Thursday, February 22, 2007

Enemy of the People

There are only two things that are infinite: the universe and stupidity, and I'm not sure about the former. ~ Albert Einstein

Seth Shostak, who writes a SETI column over at Space.com, wrote a thought-provoking little piece called “When Did Science Become the Enemy? In it, Mr. Shostak considers the negative attitude of Americans toward science. He sort of ties it down the general ignorance of what science does and the resultant fear that generates.

This attitude toward the sciences has always bothered me. Except for the brief post-Sputnik era, Americans have generally kept science at arm's length, regarding those who were interested in it as slightly weird people. Or worse, regarding them as somehow sinister.

The problem is part of a larger one, though. Americans have always been ones to give lip service to the idea of the importance of education. Despite this, we are loathe to pay the costs associated with providing a solid educational system. Our institutions of higher learning are considered more important as development leagues for the NFL and the NBA than as centers of learning.

It's pretty much been this way for a long time. The aforementioned post-Sputnik era was an aberration, when we realized the ramifications of a Soviet Union that was better educated and had more invested in science than the U.S. As a result, the country literally mobilized to emphasize science and engineering. Once we got to the Moon, we went back to our old ways. Prior to that, the Manhattan Project, the development of the atomic bomb, also caused the government to rally behind the cause of science. Before and since those events, science was seldom given a thought.

Interestingly, both those efforts depended heavily on foreign scientists, either escaping from Hitler's rule or being captured as a result of defeating that same Hitler. The Manhattan Project depended heavily on the likes of Szilard, Fermi, and Teller, while the space program was built by former V-2 builders like Werner Von Braun.

This is not to say that there are no American scientists; on the contrary, there are many talented researchers and theorists fully educated in our country. But to do so, they had to buck the odds, enduring the suspicion and outright animosity, at times, of their fellows.

Why are so many people like that?

I have trouble understanding it. I find many people are fascinated by new discoveries and great scientific tools like the Hubble Space Telescope. Yet there seems to be an inherent distrust of the people who make the discoveries and develop those tools. It's tempting to call it anti-intellectualism, but somehow that sounds like an oversimplification and smacks of taking a superior attitude – which would serve to justify the opinion of those who don't trust the scientists.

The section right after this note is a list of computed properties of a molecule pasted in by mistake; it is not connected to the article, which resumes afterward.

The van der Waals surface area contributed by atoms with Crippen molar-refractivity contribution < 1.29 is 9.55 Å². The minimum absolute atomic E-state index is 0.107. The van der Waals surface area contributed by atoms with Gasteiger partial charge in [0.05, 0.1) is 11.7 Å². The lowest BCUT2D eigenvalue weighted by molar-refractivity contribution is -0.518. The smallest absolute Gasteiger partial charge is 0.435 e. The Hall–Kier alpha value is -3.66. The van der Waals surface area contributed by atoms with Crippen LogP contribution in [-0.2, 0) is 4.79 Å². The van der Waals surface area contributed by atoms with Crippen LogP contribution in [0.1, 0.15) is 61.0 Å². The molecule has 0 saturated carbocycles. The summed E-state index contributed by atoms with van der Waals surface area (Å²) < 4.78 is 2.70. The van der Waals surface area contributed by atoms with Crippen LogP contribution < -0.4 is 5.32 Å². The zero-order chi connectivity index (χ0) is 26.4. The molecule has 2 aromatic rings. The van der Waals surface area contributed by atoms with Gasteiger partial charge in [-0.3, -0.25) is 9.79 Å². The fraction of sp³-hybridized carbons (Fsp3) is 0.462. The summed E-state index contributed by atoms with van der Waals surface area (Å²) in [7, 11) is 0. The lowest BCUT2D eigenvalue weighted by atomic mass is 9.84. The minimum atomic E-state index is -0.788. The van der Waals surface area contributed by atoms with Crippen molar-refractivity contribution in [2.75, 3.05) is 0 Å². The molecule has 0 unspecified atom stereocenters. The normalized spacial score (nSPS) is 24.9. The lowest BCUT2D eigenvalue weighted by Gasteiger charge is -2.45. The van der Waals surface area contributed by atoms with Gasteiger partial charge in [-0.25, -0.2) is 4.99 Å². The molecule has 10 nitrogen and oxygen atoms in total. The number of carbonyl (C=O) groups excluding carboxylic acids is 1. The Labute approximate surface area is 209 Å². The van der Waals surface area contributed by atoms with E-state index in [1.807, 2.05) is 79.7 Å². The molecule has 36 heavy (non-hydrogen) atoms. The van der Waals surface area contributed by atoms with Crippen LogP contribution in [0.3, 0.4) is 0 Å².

But, there is something to it, nonetheless. Last time I looked, somewhere around half of Americans favored Creationism over Evolution, and many were trying to either force the teaching of “creation science” in schools or block the teaching of evolution altogether. I have said on many occasions that I respect the religious faith of people, but when they attempt to inset their mystical beliefs into the educational system as science, they begin to lose my respect.

It isn't just religionists, though. Our society places more emphasis on the lives (and deaths) ofcelebrities like Paris Hilton or Anna Nicole Smith than it does on scientists probing the secrets of the universe, or, for that matter, than it does on poets, artists, or composers of serious music. Support for symphony orchestras in this country declines with each passing year. Why? Because the music they play is “high-brow”, and our society prefers the “low-brow” maunderings of American Idol.

There are still people on this planet who are striving for an educated society and excellence in the arts. I speak, of course, of the Asians. Whether our love of mediocrity will succeed in dumbing them down, as appears to have been the case in the former Soviet Union, or whether we'll find ourselves regarding them as the intellectual powerhouses of the world is difficult to tell.

I don't know if I'll be around in twenty or thirty years to find out, but I'm betting that the day will come when China is the preeminent center of knowledge in the world. That may or may not be a bad thing, depending on whether the current leadership can stop imprisoning its people and trying to block free exchange of information with the outside world. If they do, then a very dynamic group of people will be looking for new frontiers to conquer in a peaceful manner. If they don't, then a very dynamic group of people won't be so concerned about peaceful conquests.

Our society is fully capable of being the intellectual equal of any in the world. It's our choice whether we wish to do so.

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